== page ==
Apparently for 21st-century folk, ‘stuff’ is so last century. I am sure there are still plenty of people who are collectors, but generally the marketing people inform us that it’s experiences and not things we prefer these days. Of course, with more and more bad news regarding the climate emergency and all those shocking images of plastic waste, the old mantra ‘less is more’ could not be more necessary. However, for our more prosperous Victorian forebears it was very different and with drawing rooms, parlours and front rooms overflowing with collections of objects, more was definitely more.
Last month I made my first visit to the Ipswich Museum. It was opened in 1881 and was dedicated to the study of science and art. And, in that Victorian tradition of progress and improvement, the museum’s founding purpose was to ‘promote the study and extend the knowledge, of natural history in all its branches’. To this end it still displays its nineteenth-century collections of stuffed animals and birds.
The type and number of birds and animals is not as large as either Exeter’s Royal Albert Memorial Museum or Norwich’s Castle Museum (the town museums of the last two places where I’ve lived), yet it still offers visitors a thought-provoking display of the Victorian’s approach to a Natural History collection. Arguably, there is some scientific value from these various collections across the country as examples of life forms now extinct can be seen in their 3D form. However, all is not always what it seems as I read when I looked up ‘stuffed dodos’.
No stuffed dodos remain in any collections. Recently the last two were lost to fire and attack from museum pests. Some museums have made mock-up dodos using pigeon and chicken feathers, and there is a head, leg and single foot remaining at the Oxford University Museum of Natural History.Grant Museum, UCL, London.
I have mixed feelings about these stuffed creatures. I think today we are lucky. We have the luxury of digital cameras, computer animation, David Attenborough documentaries, wild life centres and opportunities to travel around the world to see some of the more exotic exhibits alive and in their natural habitats. It is understandable that in the past these stuffed creatures were prized objects within a museum setting. It is also intriguing that they found their way into many domestic parlours where exotic birds were the stars of glass dome dioramas. I suppose it can also be seen as part of the Victorian’s wider obsession for collection and display combined with their keen interest in Natural History.
Nowadays, these displays of exotic birds, survivors from over a hundred years ago, are themselves collected. Examples can be found in antique shops and popping up from time to time at auctions, but what other options are available for today’s avid collector interested in Natural History. If it’s now more about experiences than stuff then shooting exotic birds with a camera and not stuffing them must surely be the answer. (Is that a collective tweet of relief from birds around the world we hear?)
Finally, one of the most popular exhibits at the Ipswich Museum, especially with children, is a very large, 3D animal. It is the life-sized model of a woolly mammoth standing just inside the museum’s entrance. The model is based on the bones of a woolly mammoth unearthed in 1976 during the building of a local school. This woolly mammoth lived and died some 186,000 to 245,000 years ago, thousands of years before an accomplished taxidermist or even an experienced Ancient Egyptian embalmer ever drew breath, however the surviving bones tell their own story. It is suggested the animal died as a result of being stuck in the mud.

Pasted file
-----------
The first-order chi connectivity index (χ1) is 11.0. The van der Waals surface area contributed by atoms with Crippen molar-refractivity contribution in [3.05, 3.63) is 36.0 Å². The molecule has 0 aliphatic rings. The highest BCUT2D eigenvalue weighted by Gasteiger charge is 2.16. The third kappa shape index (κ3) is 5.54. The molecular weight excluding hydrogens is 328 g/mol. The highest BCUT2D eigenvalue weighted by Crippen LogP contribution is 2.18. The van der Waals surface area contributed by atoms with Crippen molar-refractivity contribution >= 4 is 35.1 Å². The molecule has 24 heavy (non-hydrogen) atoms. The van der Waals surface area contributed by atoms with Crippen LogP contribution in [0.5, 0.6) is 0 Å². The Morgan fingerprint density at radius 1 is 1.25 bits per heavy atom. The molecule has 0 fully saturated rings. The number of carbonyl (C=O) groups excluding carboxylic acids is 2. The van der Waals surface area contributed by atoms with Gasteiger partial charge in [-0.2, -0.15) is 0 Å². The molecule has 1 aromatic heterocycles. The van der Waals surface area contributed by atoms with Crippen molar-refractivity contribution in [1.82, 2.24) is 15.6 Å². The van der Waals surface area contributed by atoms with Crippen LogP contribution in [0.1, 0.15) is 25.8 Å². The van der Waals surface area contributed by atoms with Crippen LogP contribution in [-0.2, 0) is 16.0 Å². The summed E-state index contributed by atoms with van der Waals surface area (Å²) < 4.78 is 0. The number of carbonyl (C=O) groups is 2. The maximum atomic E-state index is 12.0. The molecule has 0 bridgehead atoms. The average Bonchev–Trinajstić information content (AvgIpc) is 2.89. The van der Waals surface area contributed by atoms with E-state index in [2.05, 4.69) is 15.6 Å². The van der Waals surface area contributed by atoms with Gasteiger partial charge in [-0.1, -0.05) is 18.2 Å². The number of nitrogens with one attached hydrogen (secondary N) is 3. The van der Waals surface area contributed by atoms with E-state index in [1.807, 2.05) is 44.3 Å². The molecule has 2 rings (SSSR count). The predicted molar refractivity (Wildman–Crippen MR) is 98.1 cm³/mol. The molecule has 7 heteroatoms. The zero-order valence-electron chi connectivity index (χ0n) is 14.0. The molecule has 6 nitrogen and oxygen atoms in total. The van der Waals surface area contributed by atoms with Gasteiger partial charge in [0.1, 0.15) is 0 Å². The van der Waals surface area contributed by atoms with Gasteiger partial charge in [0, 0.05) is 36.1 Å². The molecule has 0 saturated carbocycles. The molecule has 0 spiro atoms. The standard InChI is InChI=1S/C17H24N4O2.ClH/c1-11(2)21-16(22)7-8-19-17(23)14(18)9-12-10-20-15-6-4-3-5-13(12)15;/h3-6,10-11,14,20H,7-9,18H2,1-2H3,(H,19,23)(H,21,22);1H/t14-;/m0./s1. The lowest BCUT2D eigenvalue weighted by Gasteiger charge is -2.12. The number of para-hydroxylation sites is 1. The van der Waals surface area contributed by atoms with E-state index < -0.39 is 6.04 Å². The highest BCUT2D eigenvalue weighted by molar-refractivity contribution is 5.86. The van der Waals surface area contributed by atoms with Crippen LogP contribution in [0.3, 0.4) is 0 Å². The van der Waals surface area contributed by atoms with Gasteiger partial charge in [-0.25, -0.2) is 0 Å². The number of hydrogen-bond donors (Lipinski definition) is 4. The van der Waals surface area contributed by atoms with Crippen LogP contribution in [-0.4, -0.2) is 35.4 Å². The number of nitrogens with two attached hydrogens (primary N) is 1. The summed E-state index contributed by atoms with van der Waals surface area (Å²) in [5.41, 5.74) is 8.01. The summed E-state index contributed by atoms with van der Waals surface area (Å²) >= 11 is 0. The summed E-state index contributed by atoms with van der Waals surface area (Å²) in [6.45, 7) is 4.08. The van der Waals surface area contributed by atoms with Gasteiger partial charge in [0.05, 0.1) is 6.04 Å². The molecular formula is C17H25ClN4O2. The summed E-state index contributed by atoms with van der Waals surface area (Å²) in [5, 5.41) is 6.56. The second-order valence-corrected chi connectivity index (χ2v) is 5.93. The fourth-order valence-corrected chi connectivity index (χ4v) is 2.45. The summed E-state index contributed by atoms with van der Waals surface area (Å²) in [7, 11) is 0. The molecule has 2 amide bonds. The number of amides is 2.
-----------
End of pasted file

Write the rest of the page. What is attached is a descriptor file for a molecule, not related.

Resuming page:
For a very interesting opinion regarding Ipswich Museum posted June 2019 see, current Chief Executive of the Royal Academy of Arts in London, Charles Saumarez-Smith’s post.
9 thoughts on “A Victorian passion for collecting and display: Stuffed birds at the Ipswich Museum.”
Thanks for the tour though I have to say that stuffed birds and animals are not my favourite things to look at!
Not mine either as you probably guessed.
There are bizarre examples to be found. London’s Horniman Museum has a walrus stuffed to capacity, all wrinkles eliminated, roughly doubled in size. The taxidermist can’t have come across the real thing. And as an aside, there was a village near us in France that had a single shop ….. a taxidermist …..
Yes I did see that along with the Nat. Hist. Museum and the Grant Museum that the Horniman has, according to fans of taxidermy, a first class collection. Bet that walrus is quite disturbing to look at. Ah, sometimes the French have as many idiosyncratic setups as the most eccentric of the English. Just love it, the rich, rich tapestry of humanity.
I enjoyed the story and images Agnes. Sadly stuffed is often the only record of fauna that became extinct pre 20th C, so some do have a scientific purpose. Who knows, one day some infamous politicians may end up like that!!!
Oh yes, I do hope so!
Looks as if two of those birds are a rainbow lorikeet and a rosella, neither of which, I’m happy to report, are extinct. I’m thinking that in my efforts to declutter, I have over-minimalised, but the Victorian alternative of stuffing a room (literally) does not appeal either. I can well imagine the “museum insects” that get into the displays, even when in a glass dome. When I worked at rice growers we used to have rice sculptures which would get infested from time to time. The solution was to put them in the freezer overnight. I doubt 100 year old taxidermy would cope with that.
Rotting, decomposing, even simply fading away must be a contemporary museum problem too – everybody assumes stuff lasts forever, but it doesn’t!
I have a young friend who is an archivist volunteering with the Sydney Museum. She is particularly challenged in keeping the wings on old insects.